The president and chief executive officer of The ALS Association provided commentary on the most pertinent issues with managing patients with ALS and the ways to improve current treatment standards. [WATCH TIME: 4 minutes]
WATCH TIME: 4 minutes
"Our care service teams are such an important part of the work we do. We can help coordinate benefits. Do we have health care? Can we get home health care support? Do people have access to durable medical equipment or technology that allows them to live in easier ways? Technology has changed ALS quite a bit. People can communicate in ways that were never possible."
There are no treatments available to reverse the effects of amyotrophic lateral sclerosis (ALS), so patients mainly rely on different approaches to help control symptoms and prevent unnecessary complications. These patients require a multidisciplinary team, which can consist of physicians; physical, occupation, speech and respiratory therapists; nutritionists; social workers; clinical psychologists; and home and hospice care nurses.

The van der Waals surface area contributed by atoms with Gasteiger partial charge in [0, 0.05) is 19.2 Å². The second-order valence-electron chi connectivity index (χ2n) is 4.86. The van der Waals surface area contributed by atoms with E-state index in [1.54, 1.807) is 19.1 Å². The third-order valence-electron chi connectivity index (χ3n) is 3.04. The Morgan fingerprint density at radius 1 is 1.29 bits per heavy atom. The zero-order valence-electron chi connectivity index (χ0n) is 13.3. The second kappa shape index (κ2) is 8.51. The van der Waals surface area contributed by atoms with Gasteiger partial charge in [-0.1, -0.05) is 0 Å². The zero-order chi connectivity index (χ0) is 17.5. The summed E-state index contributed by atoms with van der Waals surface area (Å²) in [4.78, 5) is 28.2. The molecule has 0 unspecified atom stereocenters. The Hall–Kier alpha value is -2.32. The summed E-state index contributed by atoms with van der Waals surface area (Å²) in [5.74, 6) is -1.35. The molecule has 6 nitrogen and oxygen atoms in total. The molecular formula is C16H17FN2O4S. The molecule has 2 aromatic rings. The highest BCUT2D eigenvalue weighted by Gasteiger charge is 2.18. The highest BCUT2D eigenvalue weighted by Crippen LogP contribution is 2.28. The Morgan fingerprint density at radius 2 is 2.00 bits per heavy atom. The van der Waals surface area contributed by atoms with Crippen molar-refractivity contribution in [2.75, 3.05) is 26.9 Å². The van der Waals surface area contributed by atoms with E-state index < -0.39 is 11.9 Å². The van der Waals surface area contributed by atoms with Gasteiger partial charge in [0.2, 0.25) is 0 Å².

The FDA-approved drugs to treat ALS include riluzole (Rilutek), an oral medication designed to reduce damage to motor neurons by decreasing levels of glutamate, and edaravone (Radicava), an intravenous infusion that has shown to slow the decline of daily functioning. Patients can opt to receive physical therapy and special equipment to enhance their independence and safety throughout the course of their disease. Individuals with ALS who have difficulty speaking may benefit from working with a speech therapist, and devices such as computer-based speech synthesizers can help patients respond to yes-or-no questions.
The ALS Association has been dedicated to improving the lives of patients with ALS, with the main goal of making the disease livable by 2030. One of the core values of this initiative is optimizing current treatments and care, including improving state-of-the-art care and assistive technology. Calaneet Balas, MSc, MBA, president and chief executive officer of the organization, feels as though expanding access of these options is critical for the time being until new therapeutics are brought into in field.